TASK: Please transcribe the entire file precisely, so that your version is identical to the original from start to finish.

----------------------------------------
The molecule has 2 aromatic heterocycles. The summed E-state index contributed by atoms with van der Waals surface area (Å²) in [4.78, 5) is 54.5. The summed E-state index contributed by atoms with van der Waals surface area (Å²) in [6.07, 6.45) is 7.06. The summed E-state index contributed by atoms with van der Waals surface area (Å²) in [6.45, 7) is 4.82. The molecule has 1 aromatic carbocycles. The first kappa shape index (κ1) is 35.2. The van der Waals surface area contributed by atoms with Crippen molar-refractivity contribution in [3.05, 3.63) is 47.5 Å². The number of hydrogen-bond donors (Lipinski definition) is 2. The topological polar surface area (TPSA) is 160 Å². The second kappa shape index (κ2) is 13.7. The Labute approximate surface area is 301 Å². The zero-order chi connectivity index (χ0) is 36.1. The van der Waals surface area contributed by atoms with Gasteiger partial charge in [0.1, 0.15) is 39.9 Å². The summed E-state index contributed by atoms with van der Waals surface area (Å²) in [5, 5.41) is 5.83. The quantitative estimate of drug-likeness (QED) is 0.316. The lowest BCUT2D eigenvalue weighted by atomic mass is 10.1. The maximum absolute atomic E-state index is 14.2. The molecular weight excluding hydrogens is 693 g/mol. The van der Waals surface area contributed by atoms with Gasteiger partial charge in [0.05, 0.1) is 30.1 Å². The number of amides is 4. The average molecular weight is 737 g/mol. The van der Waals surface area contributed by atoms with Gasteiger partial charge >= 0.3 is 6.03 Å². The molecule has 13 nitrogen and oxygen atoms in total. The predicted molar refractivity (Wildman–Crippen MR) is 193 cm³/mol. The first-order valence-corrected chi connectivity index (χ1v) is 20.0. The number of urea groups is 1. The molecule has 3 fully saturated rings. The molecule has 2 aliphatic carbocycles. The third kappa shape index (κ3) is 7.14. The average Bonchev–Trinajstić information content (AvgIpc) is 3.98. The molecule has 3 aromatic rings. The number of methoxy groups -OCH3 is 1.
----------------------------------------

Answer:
The molecule has 2 aromatic heterocycles. The summed E-state index contributed by atoms with van der Waals surface area (Å²) in [4.78, 5) is 54.5. The summed E-state index contributed by atoms with van der Waals surface area (Å²) in [6.07, 6.45) is 7.06. The summed E-state index contributed by atoms with van der Waals surface area (Å²) in [6.45, 7) is 4.82. The molecule has 1 aromatic carbocycles. The first kappa shape index (κ1) is 35.2. The van der Waals surface area contributed by atoms with Crippen molar-refractivity contribution in [3.05, 3.63) is 47.5 Å². The number of hydrogen-bond donors (Lipinski definition) is 2. The topological polar surface area (TPSA) is 160 Å². The second kappa shape index (κ2) is 13.7. The Labute approximate surface area is 301 Å². The zero-order chi connectivity index (χ0) is 36.1. The van der Waals surface area contributed by atoms with Gasteiger partial charge in [0.1, 0.15) is 39.9 Å². The summed E-state index contributed by atoms with van der Waals surface area (Å²) in [5, 5.41) is 5.83. The quantitative estimate of drug-likeness (QED) is 0.316. The lowest BCUT2D eigenvalue weighted by atomic mass is 10.1. The maximum absolute atomic E-state index is 14.2. The molecular weight excluding hydrogens is 693 g/mol. The van der Waals surface area contributed by atoms with Gasteiger partial charge in [0.05, 0.1) is 30.1 Å². The number of amides is 4. The average molecular weight is 737 g/mol. The van der Waals surface area contributed by atoms with Gasteiger partial charge >= 0.3 is 6.03 Å². The molecule has 13 nitrogen and oxygen atoms in total. The predicted molar refractivity (Wildman–Crippen MR) is 193 cm³/mol. The first-order valence-corrected chi connectivity index (χ1v) is 20.0. The number of urea groups is 1. The molecule has 3 fully saturated rings. The molecule has 2 aliphatic carbocycles. The third kappa shape index (κ3) is 7.14. The average Bonchev–Trinajstić information content (AvgIpc) is 3.98. The molecule has 3 aromatic rings. The number of methoxy groups -OCH3 is 1.